Microarray experiments were done, in triplicate, on samples from RecA+ cells and recA null cells treated with either MC or UV radiation as described in Materials and Methods. During the 60-minute treatment time, there was no visible effect on growth. We found 37 genes that met the SOS induction criteria; that is, they were induced by both MC and UV in wild-type cells, but not in a recA mutant (Table (Table4).4). Thirty-three of these genes, corresponding to 18 operons, are preceded by LexA binding sites (Table (Table1).1). All but four genes (yqjY, yqjZ, uvrC, and yhaN) in Table Table44 exhibited statistically significant induction, corresponding to a 99% confidence level, by both treatments. Although induction of the yqjY, yqjZ, uvrC, and yhaN genes did not meet the 99% confidence level, we presume they are transcribed from promoters containing LexA binding sites, and they show slight, but reproducible, RecA-dependent induction by both treatments. The uvrC gene has a LexA binding site overlapping its promoter, and the other three genes are apparently part of damage-inducible operons in which the upstream genes are induced. The lower induction levels for the yqjY, yqjZ, and yhaN genes are consistent with the reduced induction we observed for the downstream genes in all the putative operons containing more than two genes. For example, ynzC and yhjB induction levels by both treatments are about 20% of the yneA and yhjD levels, respectively. The induction levels of yhaN and yqjY or yqjZ by both treatments are about 50% of the yhaO and yqjW levels, respectively.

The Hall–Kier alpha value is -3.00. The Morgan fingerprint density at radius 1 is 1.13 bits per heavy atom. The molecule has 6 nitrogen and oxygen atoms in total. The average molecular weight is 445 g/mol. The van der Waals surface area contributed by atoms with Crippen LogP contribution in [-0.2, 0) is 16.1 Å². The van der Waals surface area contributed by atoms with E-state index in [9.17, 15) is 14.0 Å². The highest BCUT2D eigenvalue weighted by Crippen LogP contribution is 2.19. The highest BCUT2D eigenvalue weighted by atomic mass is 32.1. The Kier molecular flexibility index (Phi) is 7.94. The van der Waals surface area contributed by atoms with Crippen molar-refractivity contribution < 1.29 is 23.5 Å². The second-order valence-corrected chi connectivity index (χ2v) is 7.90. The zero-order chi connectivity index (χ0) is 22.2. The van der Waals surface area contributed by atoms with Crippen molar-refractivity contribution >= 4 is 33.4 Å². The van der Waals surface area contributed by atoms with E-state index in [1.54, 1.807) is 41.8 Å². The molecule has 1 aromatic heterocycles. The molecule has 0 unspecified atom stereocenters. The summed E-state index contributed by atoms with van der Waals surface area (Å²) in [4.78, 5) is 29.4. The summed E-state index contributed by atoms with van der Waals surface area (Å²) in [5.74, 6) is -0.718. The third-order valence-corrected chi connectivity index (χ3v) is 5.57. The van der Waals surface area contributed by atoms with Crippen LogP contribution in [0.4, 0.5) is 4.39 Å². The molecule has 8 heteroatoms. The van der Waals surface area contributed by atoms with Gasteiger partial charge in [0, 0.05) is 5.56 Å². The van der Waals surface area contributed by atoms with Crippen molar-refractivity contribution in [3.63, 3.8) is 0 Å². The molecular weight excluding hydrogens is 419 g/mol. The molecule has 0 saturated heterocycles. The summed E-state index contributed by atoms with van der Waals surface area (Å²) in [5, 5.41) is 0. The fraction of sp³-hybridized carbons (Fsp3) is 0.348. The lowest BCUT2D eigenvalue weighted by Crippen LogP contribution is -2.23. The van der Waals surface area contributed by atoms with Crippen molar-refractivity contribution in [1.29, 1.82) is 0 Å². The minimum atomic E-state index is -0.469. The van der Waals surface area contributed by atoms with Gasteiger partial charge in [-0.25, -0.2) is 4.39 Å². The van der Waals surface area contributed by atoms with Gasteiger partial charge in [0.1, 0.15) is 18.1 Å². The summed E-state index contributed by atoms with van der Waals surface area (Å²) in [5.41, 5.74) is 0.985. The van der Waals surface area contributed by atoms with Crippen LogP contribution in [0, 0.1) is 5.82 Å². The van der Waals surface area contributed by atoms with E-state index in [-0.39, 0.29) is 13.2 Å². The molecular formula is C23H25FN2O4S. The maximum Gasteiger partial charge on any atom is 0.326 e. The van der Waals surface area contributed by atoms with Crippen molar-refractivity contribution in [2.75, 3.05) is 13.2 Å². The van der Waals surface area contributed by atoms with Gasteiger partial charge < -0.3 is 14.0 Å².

B. subtilis genes induced by UV and MC in wild-type cells, but not in recA null mutants

Several features of the microarray data are worth noting. (i) There is a wide range of induction levels, from 175-fold for dinC induction by MC to less than twofold, with most genes induced between two- to fourfold. (ii) Induction by MC is typically greater than that by UV treatment, consistent with earlier studies of RecA induction (28). (iii) A low level of induction is observed at 60 min after UV treatment in the absence of RecA. (iv) In several cases there is variable induction for genes within the same putative operon; as mentioned above, there is a general decrease in induction level as distance from the promoter increases for yneA-yneB-ynzC, yhjDCB, yhaONM, and yqjWXYZ (although the yqjX gene is induced more than 50% higher by both MC and UV than yqjW). For the other putative operons-uvrBA, ruvAB, ydiOP, parEC, pcrA-ligA, and ybaK-cwlD-the level of induction for both genes is similar. The pcrA-ligA operon is unusual in that the pcrB and yerH genes, which bracket the pcrA-ligA genes, are not induced by either treatment.

Four of the genes listed in Table Table44licA, ymaC, ymaD, and yvsG—do not have LexA binding sites. Of these, licA and the ymaCD operon have no upstream sequences resembling an SOS operator and LexA does not bind specifically to their promoter regions. The yvsG promoter contains a canonical SOS operator sequence (Table (Table2),2), but LexA does not bind specifically to DNA containing this sequence. As with the other genes listed in Table Table2,2, no binding was detected at LexA concentrations below 400 nM and a supershift was observed at higher LexA concentrations (data not shown).

The 20 genes listed in Table Table55 contain LexA binding sites in their putative promoter regions, but they did not meet our induction criteria. In every case there was no statistically significant RecA-dependent induction following one or both of the treatments. Many of them show low RecA-dependent induction but not enough to support including them in our list of SOS genes. We also found five genes that showed statistically significant RecA-dependent induction by MC, but not by UV treatment (Table (Table6).6). Of these, the yraH gene and the ycgMNO operon have canonical SOS operator sites in their promoter regions (Table (Table2).2). Both sites have seven mismatches relative to the expanded consensus, and LexA does not bind to either site. The yolC gene, which has a LexA binding site overlapping its putative promoter, is the only gene that showed RecA-dependent induction by UV, but not by MC (Table (Table55).